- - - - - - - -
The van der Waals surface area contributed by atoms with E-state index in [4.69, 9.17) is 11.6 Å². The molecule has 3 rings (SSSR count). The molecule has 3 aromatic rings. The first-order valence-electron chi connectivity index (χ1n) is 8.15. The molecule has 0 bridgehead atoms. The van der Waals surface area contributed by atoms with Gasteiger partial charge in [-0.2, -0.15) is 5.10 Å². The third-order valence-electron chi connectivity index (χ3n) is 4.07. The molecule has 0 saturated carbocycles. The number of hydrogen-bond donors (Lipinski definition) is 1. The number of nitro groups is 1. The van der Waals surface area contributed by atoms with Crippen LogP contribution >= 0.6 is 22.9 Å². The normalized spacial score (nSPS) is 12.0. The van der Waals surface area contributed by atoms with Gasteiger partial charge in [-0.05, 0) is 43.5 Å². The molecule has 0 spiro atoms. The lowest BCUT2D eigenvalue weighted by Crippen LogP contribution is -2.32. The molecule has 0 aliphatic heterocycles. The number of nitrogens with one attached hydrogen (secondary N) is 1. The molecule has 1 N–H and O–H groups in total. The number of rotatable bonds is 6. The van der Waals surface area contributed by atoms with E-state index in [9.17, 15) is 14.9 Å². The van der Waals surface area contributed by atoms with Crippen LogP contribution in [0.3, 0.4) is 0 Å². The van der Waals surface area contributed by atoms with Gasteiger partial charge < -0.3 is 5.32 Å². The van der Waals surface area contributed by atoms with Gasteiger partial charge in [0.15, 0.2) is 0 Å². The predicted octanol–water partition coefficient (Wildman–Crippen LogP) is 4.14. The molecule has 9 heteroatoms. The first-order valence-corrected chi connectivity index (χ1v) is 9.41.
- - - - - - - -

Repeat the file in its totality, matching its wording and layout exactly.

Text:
The van der Waals surface area contributed by atoms with E-state index in [4.69, 9.17) is 11.6 Å². The molecule has 3 rings (SSSR count). The molecule has 3 aromatic rings. The first-order valence-electron chi connectivity index (χ1n) is 8.15. The molecule has 0 bridgehead atoms. The van der Waals surface area contributed by atoms with Gasteiger partial charge in [-0.2, -0.15) is 5.10 Å². The third-order valence-electron chi connectivity index (χ3n) is 4.07. The molecule has 0 saturated carbocycles. The number of hydrogen-bond donors (Lipinski definition) is 1. The number of nitro groups is 1. The van der Waals surface area contributed by atoms with Crippen LogP contribution >= 0.6 is 22.9 Å². The normalized spacial score (nSPS) is 12.0. The van der Waals surface area contributed by atoms with Gasteiger partial charge in [-0.05, 0) is 43.5 Å². The molecule has 0 spiro atoms. The lowest BCUT2D eigenvalue weighted by Crippen LogP contribution is -2.32. The molecule has 0 aliphatic heterocycles. The number of nitrogens with one attached hydrogen (secondary N) is 1. The molecule has 1 N–H and O–H groups in total. The number of rotatable bonds is 6. The van der Waals surface area contributed by atoms with E-state index in [9.17, 15) is 14.9 Å². The van der Waals surface area contributed by atoms with Crippen LogP contribution in [0.3, 0.4) is 0 Å². The van der Waals surface area contributed by atoms with Gasteiger partial charge < -0.3 is 5.32 Å². The van der Waals surface area contributed by atoms with Gasteiger partial charge in [0.15, 0.2) is 0 Å². The predicted octanol–water partition coefficient (Wildman–Crippen LogP) is 4.14. The molecule has 9 heteroatoms. The first-order valence-corrected chi connectivity index (χ1v) is 9.41.